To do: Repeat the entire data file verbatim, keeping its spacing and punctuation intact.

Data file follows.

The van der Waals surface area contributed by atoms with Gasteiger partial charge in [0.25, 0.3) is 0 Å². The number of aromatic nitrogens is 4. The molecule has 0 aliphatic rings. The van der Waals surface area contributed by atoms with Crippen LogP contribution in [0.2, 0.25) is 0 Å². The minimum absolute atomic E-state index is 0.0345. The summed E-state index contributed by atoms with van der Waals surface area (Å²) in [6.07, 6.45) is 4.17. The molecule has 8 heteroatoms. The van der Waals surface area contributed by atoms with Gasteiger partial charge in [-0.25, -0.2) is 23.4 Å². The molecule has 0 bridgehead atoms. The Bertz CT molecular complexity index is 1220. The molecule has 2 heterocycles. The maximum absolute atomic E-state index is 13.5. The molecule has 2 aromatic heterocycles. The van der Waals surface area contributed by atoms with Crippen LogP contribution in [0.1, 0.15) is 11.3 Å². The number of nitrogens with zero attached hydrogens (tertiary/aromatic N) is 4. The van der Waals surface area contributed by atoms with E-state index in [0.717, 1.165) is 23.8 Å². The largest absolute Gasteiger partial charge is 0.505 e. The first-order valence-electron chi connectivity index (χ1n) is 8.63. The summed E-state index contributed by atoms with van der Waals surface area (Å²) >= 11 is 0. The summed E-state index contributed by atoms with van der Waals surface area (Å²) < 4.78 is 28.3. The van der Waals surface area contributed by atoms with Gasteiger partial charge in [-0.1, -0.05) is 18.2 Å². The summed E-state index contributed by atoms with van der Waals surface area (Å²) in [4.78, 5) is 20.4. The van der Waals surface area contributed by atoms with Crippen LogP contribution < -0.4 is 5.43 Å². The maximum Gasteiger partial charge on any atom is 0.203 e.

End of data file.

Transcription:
The van der Waals surface area contributed by atoms with Gasteiger partial charge in [0.25, 0.3) is 0 Å². The number of aromatic nitrogens is 4. The molecule has 0 aliphatic rings. The van der Waals surface area contributed by atoms with Crippen LogP contribution in [0.2, 0.25) is 0 Å². The minimum absolute atomic E-state index is 0.0345. The summed E-state index contributed by atoms with van der Waals surface area (Å²) in [6.07, 6.45) is 4.17. The molecule has 8 heteroatoms. The van der Waals surface area contributed by atoms with Gasteiger partial charge in [-0.25, -0.2) is 23.4 Å². The molecule has 0 bridgehead atoms. The Bertz CT molecular complexity index is 1220. The molecule has 2 heterocycles. The maximum absolute atomic E-state index is 13.5. The molecule has 2 aromatic heterocycles. The van der Waals surface area contributed by atoms with Crippen LogP contribution in [0.1, 0.15) is 11.3 Å². The number of nitrogens with zero attached hydrogens (tertiary/aromatic N) is 4. The van der Waals surface area contributed by atoms with E-state index in [0.717, 1.165) is 23.8 Å². The largest absolute Gasteiger partial charge is 0.505 e. The first-order valence-electron chi connectivity index (χ1n) is 8.63. The summed E-state index contributed by atoms with van der Waals surface area (Å²) >= 11 is 0. The summed E-state index contributed by atoms with van der Waals surface area (Å²) < 4.78 is 28.3. The van der Waals surface area contributed by atoms with Gasteiger partial charge in [-0.1, -0.05) is 18.2 Å². The summed E-state index contributed by atoms with van der Waals surface area (Å²) in [4.78, 5) is 20.4. The van der Waals surface area contributed by atoms with Crippen LogP contribution < -0.4 is 5.43 Å². The maximum Gasteiger partial charge on any atom is 0.203 e.